Raise your hand if this sounds familiar: You wake up early on a weekday morning after not getting enough sleep. You have to leave your home just after the sun rises so you can make it to work on time, getting stuck in heavy traffic along the way. Then you spend your workday trying to check off everything on your to-do list. During your lunch break, you have to squeeze in a trip to the bookstore to buy some of your kid’s requirements for school, charging the expense to your credit card, which has been getting quite the workout this month. Then you spend a couple of hours in traffic again before getting home exhausted, but still having to meet the demands of home. Then you do it all over again the next day.

This is what life is like for many people in this day and age. Days are filled with stress and anxiety, dealing with responsibilities at work and at home, worrying about money, and suffering from sleepless nights from all the overthinking.

Maybe you’ve come to accept that this is just the way life is, that stress and anxiety are just your constant companions. But what if there was a way to limit the stress and anxiety in your life even if outside factors don’t change? What if there was a way to alter your insides so you can go through life feeling calmer and better able to deal with everything that comes your way? What if there was something you could take to help you chill out?

It sounds too good to be true but there is growing evidence that GABA might be your ticket to less stress, anxiety, and fear.



What Is GABA?

GABA, or gamma aminobutyric acid, is an amino acid that is naturally produced by your brain. It’s a neurotransmitter, which means it’s a messenger between neurons. In particular, it’s an inhibitory neurotransmitter, essentially signaling cells in the brain and central nervous system to slow down. This reduced activity shifts your body into lower gear, effectively calming you down.

More studies need to be done but research so far suggests that supplementing with GABA has some benefits:

Decreases stress and anxiety. Whether GABA supplements can enter the brain from the bloodstream is still hotly debated but some studies have shown that a supplement, due to its ability to keep neurons from going haywire, can indeed relieve anxiety. One small study showed that GABA relaxed subjects within an hour of taking the supplement; another demonstrated that subjects who ate GABA-infused chocolate alleviated mental stress. A 2017 study published in the journal Nature Communications also suggests that GABA can help suppress unwanted thoughts and memories—which means less overthinking that leads to the anxiety that plagues you or that keeps you up at night.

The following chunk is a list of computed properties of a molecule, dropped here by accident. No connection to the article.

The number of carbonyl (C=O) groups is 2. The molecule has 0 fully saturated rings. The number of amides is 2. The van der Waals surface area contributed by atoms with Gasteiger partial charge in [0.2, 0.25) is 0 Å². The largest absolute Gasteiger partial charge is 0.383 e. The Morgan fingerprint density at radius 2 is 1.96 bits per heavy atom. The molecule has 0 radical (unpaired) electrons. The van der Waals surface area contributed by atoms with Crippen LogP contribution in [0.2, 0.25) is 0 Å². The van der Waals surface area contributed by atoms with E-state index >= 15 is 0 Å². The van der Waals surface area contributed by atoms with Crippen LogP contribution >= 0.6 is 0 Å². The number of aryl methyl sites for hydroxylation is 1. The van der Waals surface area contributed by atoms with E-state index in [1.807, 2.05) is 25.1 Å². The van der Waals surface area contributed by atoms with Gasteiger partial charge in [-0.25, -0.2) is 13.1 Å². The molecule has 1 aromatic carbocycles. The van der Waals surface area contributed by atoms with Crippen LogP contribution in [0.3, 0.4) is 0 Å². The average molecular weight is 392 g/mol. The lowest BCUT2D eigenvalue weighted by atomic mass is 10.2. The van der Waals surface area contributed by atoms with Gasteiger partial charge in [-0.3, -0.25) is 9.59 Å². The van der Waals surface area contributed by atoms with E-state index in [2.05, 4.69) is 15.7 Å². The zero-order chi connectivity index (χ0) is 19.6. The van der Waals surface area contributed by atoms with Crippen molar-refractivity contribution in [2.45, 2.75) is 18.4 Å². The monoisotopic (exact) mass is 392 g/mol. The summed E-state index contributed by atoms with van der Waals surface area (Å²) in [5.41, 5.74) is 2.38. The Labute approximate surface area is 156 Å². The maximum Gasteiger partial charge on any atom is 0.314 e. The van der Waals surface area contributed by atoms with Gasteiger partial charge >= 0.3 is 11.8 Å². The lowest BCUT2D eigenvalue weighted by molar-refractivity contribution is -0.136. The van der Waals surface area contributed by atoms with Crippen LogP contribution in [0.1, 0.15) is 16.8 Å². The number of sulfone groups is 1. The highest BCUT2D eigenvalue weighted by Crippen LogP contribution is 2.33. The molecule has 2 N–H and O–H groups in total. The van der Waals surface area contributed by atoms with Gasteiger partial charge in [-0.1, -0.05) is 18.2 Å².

Promotes better sleep. A study found that insomniacs had up to 30% lower GABA levels than people who didn’t have the sleep disorder. More research needs to be done in the area of GABA supplementation for better sleep but the current small-scale studies look promising.

Reduces blood pressure. Insomnia isn’t just something that leaves you feeling tired and worn; it can also lead to high blood pressure. Stress likewise causes a spike in your BP. One study suggested that supplementing with GABA lowered the blood pressure of subjects with borderline high blood pressure.

Other exciting areas of study include GABA’s potential ability to relieve premenstrual syndromes, decrease inflammation, stimulate the production of growth hormones, and increase focus in those with attention deficit hyperactivity disorder or ADHD.


Where to Get GABA

If you’re looking for natural sources of GABA, you can try green, black, and oolong tea. Fermented foods like yogurt and kimchi are also potential sources. (Interestingly, these fermented foods are known for their probiotics, which are live microorganisms that are good for your gut health; GABA may also be beneficial to gut health.)

Some foods and natural supplements may stimulate GABA production, such as valerian root, passionflower, and American ginseng. You can also add whole grains, legumes, nuts, seeds, fish, citrus fruits, spinach, and dark chocolate to your diet—these foods are also rich in magnesium, a mineral which also helps keep stress and anxiety at bay.

GABA supplements are also available at Healthy Options. While the side effects and risks have not yet been studied extensively, it is prudent to consult your doctor before taking a GABA supplement, especially if you have any existing conditions or are taking medication. It is also not recommended for expectant and breastfeeding mothers.